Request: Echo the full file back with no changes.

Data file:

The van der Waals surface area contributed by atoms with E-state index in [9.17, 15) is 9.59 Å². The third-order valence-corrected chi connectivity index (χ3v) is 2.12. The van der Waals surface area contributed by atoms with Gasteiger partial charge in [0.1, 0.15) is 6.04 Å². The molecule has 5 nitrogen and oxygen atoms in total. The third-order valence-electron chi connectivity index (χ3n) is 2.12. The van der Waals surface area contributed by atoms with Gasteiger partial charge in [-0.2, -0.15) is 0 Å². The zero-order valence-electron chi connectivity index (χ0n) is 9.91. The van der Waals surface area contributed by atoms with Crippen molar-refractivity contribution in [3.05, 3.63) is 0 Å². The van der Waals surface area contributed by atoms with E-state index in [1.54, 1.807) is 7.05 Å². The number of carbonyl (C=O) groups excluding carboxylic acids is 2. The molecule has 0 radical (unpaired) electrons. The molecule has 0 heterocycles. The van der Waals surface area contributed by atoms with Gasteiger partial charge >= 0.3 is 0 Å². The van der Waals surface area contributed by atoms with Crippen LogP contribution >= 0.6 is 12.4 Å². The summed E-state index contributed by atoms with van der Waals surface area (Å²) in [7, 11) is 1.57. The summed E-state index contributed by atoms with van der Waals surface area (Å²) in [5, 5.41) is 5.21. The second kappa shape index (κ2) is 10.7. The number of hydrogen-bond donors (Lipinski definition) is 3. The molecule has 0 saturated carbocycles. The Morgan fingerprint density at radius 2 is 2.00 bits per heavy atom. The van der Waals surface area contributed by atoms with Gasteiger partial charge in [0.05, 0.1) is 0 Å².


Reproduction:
The van der Waals surface area contributed by atoms with E-state index in [9.17, 15) is 9.59 Å². The third-order valence-corrected chi connectivity index (χ3v) is 2.12. The van der Waals surface area contributed by atoms with Gasteiger partial charge in [0.1, 0.15) is 6.04 Å². The molecule has 5 nitrogen and oxygen atoms in total. The third-order valence-electron chi connectivity index (χ3n) is 2.12. The van der Waals surface area contributed by atoms with Gasteiger partial charge in [-0.2, -0.15) is 0 Å². The zero-order valence-electron chi connectivity index (χ0n) is 9.91. The van der Waals surface area contributed by atoms with Crippen molar-refractivity contribution in [3.05, 3.63) is 0 Å². The van der Waals surface area contributed by atoms with E-state index in [1.54, 1.807) is 7.05 Å². The number of carbonyl (C=O) groups excluding carboxylic acids is 2. The molecule has 0 radical (unpaired) electrons. The molecule has 0 heterocycles. The van der Waals surface area contributed by atoms with Gasteiger partial charge >= 0.3 is 0 Å². The van der Waals surface area contributed by atoms with Crippen LogP contribution >= 0.6 is 12.4 Å². The summed E-state index contributed by atoms with van der Waals surface area (Å²) in [7, 11) is 1.57. The summed E-state index contributed by atoms with van der Waals surface area (Å²) in [5, 5.41) is 5.21. The second kappa shape index (κ2) is 10.7. The number of hydrogen-bond donors (Lipinski definition) is 3. The molecule has 0 saturated carbocycles. The Morgan fingerprint density at radius 2 is 2.00 bits per heavy atom. The van der Waals surface area contributed by atoms with Gasteiger partial charge in [0.05, 0.1) is 0 Å².